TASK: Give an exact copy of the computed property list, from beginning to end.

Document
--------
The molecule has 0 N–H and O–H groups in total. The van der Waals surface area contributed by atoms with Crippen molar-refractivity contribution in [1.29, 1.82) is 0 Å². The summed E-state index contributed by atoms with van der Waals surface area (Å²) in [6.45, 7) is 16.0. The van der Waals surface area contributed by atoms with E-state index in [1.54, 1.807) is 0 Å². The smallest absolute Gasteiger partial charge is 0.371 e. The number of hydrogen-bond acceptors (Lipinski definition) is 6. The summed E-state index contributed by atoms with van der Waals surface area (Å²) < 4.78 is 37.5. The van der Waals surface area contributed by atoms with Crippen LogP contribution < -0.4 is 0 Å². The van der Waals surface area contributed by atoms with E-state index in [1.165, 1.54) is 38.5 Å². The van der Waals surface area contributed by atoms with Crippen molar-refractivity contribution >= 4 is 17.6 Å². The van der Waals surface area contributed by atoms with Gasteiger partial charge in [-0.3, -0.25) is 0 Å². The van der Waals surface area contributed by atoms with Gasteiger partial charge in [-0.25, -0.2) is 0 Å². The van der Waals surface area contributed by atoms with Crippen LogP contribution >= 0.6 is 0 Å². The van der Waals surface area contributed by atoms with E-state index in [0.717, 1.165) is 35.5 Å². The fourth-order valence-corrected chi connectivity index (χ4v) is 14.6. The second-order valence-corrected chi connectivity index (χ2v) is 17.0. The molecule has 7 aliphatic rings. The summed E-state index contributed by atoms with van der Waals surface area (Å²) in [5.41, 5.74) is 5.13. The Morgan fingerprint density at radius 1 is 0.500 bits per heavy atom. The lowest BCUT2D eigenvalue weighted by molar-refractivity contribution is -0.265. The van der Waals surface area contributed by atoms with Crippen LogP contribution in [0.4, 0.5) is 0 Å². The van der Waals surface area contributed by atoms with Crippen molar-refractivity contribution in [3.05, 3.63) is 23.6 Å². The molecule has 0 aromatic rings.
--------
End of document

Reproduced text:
The molecule has 0 N–H and O–H groups in total. The van der Waals surface area contributed by atoms with Crippen molar-refractivity contribution in [1.29, 1.82) is 0 Å². The summed E-state index contributed by atoms with van der Waals surface area (Å²) in [6.45, 7) is 16.0. The van der Waals surface area contributed by atoms with E-state index in [1.54, 1.807) is 0 Å². The smallest absolute Gasteiger partial charge is 0.371 e. The number of hydrogen-bond acceptors (Lipinski definition) is 6. The summed E-state index contributed by atoms with van der Waals surface area (Å²) < 4.78 is 37.5. The van der Waals surface area contributed by atoms with Crippen LogP contribution < -0.4 is 0 Å². The van der Waals surface area contributed by atoms with E-state index in [1.165, 1.54) is 38.5 Å². The van der Waals surface area contributed by atoms with Crippen molar-refractivity contribution >= 4 is 17.6 Å². The van der Waals surface area contributed by atoms with Gasteiger partial charge in [-0.3, -0.25) is 0 Å². The van der Waals surface area contributed by atoms with Gasteiger partial charge in [-0.25, -0.2) is 0 Å². The van der Waals surface area contributed by atoms with Crippen LogP contribution >= 0.6 is 0 Å². The van der Waals surface area contributed by atoms with E-state index in [0.717, 1.165) is 35.5 Å². The fourth-order valence-corrected chi connectivity index (χ4v) is 14.6. The second-order valence-corrected chi connectivity index (χ2v) is 17.0. The molecule has 7 aliphatic rings. The summed E-state index contributed by atoms with van der Waals surface area (Å²) in [5.41, 5.74) is 5.13. The Morgan fingerprint density at radius 1 is 0.500 bits per heavy atom. The lowest BCUT2D eigenvalue weighted by molar-refractivity contribution is -0.265. The van der Waals surface area contributed by atoms with Crippen LogP contribution in [0.4, 0.5) is 0 Å². The van der Waals surface area contributed by atoms with Crippen molar-refractivity contribution in [3.05, 3.63) is 23.6 Å². The molecule has 0 aromatic rings.